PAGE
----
7 Leadership Lessons From the Coach Who Mentored Steve Jobs, Eric Schmidt, and Jeff Bezos

By Leaderonomics|20-01-2017 | 1 Min Read

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One of Silicon Valley’s greatest mentor leaves a wealth of leadership wisdom

Most Silicon Valley titans are familiar figures. They make commencement speeches that rack up millions of views on YouTube, get profiled by business websites, and have irreverent movies made about their lives.

Then, there was William Vincent “Bill” Campbell, who died of cancer last year, at 75. He was one of the most influential figures in Silicon Valley, yet was outside the norm in just about every way.

Even though he was chief executive officer (CEO) of Intuit and chairman of its board until his death, “Coach,” as everyone called him, could not write a line of code.

Bill Campbell grew up in the Rust Belt of Pennsylvania and attended Columbia only because his father knew the football coach there and he wanted to play. He got a master’s degree in education and ended up as a college football coach.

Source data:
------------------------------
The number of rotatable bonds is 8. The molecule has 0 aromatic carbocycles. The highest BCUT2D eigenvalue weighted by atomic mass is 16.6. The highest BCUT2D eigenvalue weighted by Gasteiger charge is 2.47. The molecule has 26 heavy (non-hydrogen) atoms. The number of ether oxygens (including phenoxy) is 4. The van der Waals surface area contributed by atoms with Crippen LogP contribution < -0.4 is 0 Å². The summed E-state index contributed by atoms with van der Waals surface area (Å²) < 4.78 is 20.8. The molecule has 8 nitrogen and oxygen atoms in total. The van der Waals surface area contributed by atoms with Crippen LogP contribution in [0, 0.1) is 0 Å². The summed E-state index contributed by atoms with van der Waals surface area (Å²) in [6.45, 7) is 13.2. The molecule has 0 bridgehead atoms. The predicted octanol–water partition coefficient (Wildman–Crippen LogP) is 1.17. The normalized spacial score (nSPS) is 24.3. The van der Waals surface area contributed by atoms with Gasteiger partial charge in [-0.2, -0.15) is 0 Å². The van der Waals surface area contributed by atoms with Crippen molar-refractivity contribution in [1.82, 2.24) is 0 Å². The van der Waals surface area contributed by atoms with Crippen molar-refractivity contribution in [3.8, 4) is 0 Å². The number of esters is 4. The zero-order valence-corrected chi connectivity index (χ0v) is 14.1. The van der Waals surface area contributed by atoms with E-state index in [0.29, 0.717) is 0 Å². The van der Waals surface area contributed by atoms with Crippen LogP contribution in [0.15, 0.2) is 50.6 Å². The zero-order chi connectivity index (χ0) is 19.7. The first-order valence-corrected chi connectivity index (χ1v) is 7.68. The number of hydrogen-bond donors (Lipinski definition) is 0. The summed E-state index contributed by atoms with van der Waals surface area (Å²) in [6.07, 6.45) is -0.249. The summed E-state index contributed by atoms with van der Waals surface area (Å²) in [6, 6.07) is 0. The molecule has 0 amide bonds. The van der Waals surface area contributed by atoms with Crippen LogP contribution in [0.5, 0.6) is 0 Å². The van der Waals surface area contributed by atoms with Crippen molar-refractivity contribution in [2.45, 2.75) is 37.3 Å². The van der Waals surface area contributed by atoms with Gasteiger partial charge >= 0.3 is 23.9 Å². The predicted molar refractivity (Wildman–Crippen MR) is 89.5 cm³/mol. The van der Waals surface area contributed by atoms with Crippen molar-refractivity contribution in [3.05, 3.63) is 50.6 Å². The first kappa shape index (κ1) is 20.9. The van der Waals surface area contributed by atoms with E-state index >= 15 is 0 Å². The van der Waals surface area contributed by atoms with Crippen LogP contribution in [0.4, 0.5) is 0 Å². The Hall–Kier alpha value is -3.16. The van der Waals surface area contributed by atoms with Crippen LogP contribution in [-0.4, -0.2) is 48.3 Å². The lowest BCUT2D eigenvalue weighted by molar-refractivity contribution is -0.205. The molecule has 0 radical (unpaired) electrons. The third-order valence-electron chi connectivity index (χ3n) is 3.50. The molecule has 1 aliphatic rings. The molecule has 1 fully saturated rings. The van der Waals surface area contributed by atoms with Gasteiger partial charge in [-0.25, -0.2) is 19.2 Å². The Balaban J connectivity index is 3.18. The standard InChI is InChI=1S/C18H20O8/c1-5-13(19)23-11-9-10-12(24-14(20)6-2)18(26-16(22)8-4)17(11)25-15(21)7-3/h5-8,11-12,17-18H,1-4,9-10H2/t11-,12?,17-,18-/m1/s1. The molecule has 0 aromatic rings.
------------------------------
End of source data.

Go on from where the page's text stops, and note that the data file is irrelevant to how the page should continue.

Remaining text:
But somewhere along the way, he took a left turn and wound up at Apple (where, among other things, he kept the company from chickening out and cancelling its famous “1984” Super Bowl ad).

He went on to become a vice-president (VP), take on the top slot at Intuit, and eventually, a valued and trusted adviser to an impressive list of high-tech luminaries that includes Steve Jobs, Eric Schmidt, Larry Page, Jeff Bezos, and Ben Horowitz, among others.

His death is a sad, sad loss. But we can all still benefit from his wisdom. . .

1. Care about people more than anything

Campbell cared deeply both about the people he coached and the employees at the companies he helped lead.

In 2002, Ben Horowitz (now a legendary VP and co-founder of Andreessen Horowitz) made a deal with EDS to save LoudCloud, the web-hosting company he had co-founded. Though the deal kept the company alive, it meant a major restructuring and layoffs of a third of its employees.